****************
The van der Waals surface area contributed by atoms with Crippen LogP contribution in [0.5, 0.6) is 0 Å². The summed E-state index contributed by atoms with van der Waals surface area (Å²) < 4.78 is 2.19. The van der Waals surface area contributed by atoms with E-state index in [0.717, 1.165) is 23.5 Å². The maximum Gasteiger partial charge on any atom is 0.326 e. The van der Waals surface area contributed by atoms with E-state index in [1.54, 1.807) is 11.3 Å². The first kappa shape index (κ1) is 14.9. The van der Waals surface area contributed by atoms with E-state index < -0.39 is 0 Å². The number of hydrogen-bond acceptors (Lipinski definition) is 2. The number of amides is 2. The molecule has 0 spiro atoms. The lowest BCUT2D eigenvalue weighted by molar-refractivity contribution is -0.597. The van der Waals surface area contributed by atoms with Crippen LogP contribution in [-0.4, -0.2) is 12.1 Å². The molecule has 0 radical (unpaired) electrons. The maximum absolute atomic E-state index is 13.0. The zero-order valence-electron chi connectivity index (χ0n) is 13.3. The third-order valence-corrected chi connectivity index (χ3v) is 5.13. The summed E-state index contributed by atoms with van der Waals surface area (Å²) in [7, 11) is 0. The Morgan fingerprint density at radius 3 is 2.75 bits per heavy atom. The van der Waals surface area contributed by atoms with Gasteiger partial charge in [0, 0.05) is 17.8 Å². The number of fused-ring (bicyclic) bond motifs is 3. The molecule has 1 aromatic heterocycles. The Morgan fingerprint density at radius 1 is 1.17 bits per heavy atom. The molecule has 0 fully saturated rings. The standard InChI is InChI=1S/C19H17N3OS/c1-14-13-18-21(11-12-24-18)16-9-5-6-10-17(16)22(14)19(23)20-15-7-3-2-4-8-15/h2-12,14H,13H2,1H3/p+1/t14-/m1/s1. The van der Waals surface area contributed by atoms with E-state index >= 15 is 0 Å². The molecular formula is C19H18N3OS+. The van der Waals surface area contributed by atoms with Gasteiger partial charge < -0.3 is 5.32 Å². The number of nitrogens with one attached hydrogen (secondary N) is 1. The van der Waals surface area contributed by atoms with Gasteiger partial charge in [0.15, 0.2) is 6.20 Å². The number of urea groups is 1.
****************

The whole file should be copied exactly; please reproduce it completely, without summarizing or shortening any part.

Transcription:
The van der Waals surface area contributed by atoms with Crippen LogP contribution in [0.5, 0.6) is 0 Å². The summed E-state index contributed by atoms with van der Waals surface area (Å²) < 4.78 is 2.19. The van der Waals surface area contributed by atoms with E-state index in [0.717, 1.165) is 23.5 Å². The maximum Gasteiger partial charge on any atom is 0.326 e. The van der Waals surface area contributed by atoms with E-state index in [1.54, 1.807) is 11.3 Å². The first kappa shape index (κ1) is 14.9. The van der Waals surface area contributed by atoms with E-state index < -0.39 is 0 Å². The number of hydrogen-bond acceptors (Lipinski definition) is 2. The number of amides is 2. The molecule has 0 spiro atoms. The lowest BCUT2D eigenvalue weighted by molar-refractivity contribution is -0.597. The van der Waals surface area contributed by atoms with Crippen LogP contribution in [-0.4, -0.2) is 12.1 Å². The molecule has 0 radical (unpaired) electrons. The maximum absolute atomic E-state index is 13.0. The zero-order valence-electron chi connectivity index (χ0n) is 13.3. The third-order valence-corrected chi connectivity index (χ3v) is 5.13. The summed E-state index contributed by atoms with van der Waals surface area (Å²) in [7, 11) is 0. The Morgan fingerprint density at radius 3 is 2.75 bits per heavy atom. The van der Waals surface area contributed by atoms with Gasteiger partial charge in [0, 0.05) is 17.8 Å². The number of fused-ring (bicyclic) bond motifs is 3. The molecule has 1 aromatic heterocycles. The Morgan fingerprint density at radius 1 is 1.17 bits per heavy atom. The molecule has 0 fully saturated rings. The standard InChI is InChI=1S/C19H17N3OS/c1-14-13-18-21(11-12-24-18)16-9-5-6-10-17(16)22(14)19(23)20-15-7-3-2-4-8-15/h2-12,14H,13H2,1H3/p+1/t14-/m1/s1. The van der Waals surface area contributed by atoms with E-state index >= 15 is 0 Å². The molecular formula is C19H18N3OS+. The van der Waals surface area contributed by atoms with Gasteiger partial charge < -0.3 is 5.32 Å². The number of nitrogens with one attached hydrogen (secondary N) is 1. The van der Waals surface area contributed by atoms with Gasteiger partial charge in [0.15, 0.2) is 6.20 Å². The number of urea groups is 1.